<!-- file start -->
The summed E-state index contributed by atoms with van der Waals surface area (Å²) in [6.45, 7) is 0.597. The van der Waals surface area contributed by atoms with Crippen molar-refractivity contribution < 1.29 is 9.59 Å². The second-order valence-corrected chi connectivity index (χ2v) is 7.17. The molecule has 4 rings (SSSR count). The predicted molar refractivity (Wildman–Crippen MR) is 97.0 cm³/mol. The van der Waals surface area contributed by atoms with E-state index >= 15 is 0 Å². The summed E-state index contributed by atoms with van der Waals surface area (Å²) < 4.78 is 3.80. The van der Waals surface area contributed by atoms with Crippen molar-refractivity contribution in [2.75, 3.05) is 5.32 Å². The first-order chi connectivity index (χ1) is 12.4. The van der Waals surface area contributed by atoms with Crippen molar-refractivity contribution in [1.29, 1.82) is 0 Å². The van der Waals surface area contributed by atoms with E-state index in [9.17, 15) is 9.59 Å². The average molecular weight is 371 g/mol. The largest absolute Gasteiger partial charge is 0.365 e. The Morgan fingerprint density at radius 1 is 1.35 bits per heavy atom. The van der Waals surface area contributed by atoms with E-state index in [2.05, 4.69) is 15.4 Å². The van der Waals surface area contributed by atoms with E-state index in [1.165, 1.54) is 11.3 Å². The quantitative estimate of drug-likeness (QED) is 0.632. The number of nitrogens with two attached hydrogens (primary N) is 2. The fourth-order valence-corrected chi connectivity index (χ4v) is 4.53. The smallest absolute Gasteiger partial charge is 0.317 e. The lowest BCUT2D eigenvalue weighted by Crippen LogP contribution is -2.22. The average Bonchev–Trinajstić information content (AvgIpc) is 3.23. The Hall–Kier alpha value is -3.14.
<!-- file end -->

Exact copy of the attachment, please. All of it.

The summed E-state index contributed by atoms with van der Waals surface area (Å²) in [6.45, 7) is 0.597. The van der Waals surface area contributed by atoms with Crippen molar-refractivity contribution < 1.29 is 9.59 Å². The second-order valence-corrected chi connectivity index (χ2v) is 7.17. The molecule has 4 rings (SSSR count). The predicted molar refractivity (Wildman–Crippen MR) is 97.0 cm³/mol. The van der Waals surface area contributed by atoms with E-state index >= 15 is 0 Å². The summed E-state index contributed by atoms with van der Waals surface area (Å²) < 4.78 is 3.80. The van der Waals surface area contributed by atoms with Crippen molar-refractivity contribution in [2.75, 3.05) is 5.32 Å². The first-order chi connectivity index (χ1) is 12.4. The van der Waals surface area contributed by atoms with Crippen molar-refractivity contribution in [1.29, 1.82) is 0 Å². The van der Waals surface area contributed by atoms with E-state index in [9.17, 15) is 9.59 Å². The average molecular weight is 371 g/mol. The largest absolute Gasteiger partial charge is 0.365 e. The Morgan fingerprint density at radius 1 is 1.35 bits per heavy atom. The van der Waals surface area contributed by atoms with E-state index in [2.05, 4.69) is 15.4 Å². The van der Waals surface area contributed by atoms with E-state index in [1.165, 1.54) is 11.3 Å². The quantitative estimate of drug-likeness (QED) is 0.632. The number of nitrogens with two attached hydrogens (primary N) is 2. The fourth-order valence-corrected chi connectivity index (χ4v) is 4.53. The smallest absolute Gasteiger partial charge is 0.317 e. The lowest BCUT2D eigenvalue weighted by Crippen LogP contribution is -2.22. The average Bonchev–Trinajstić information content (AvgIpc) is 3.23. The Hall–Kier alpha value is -3.14.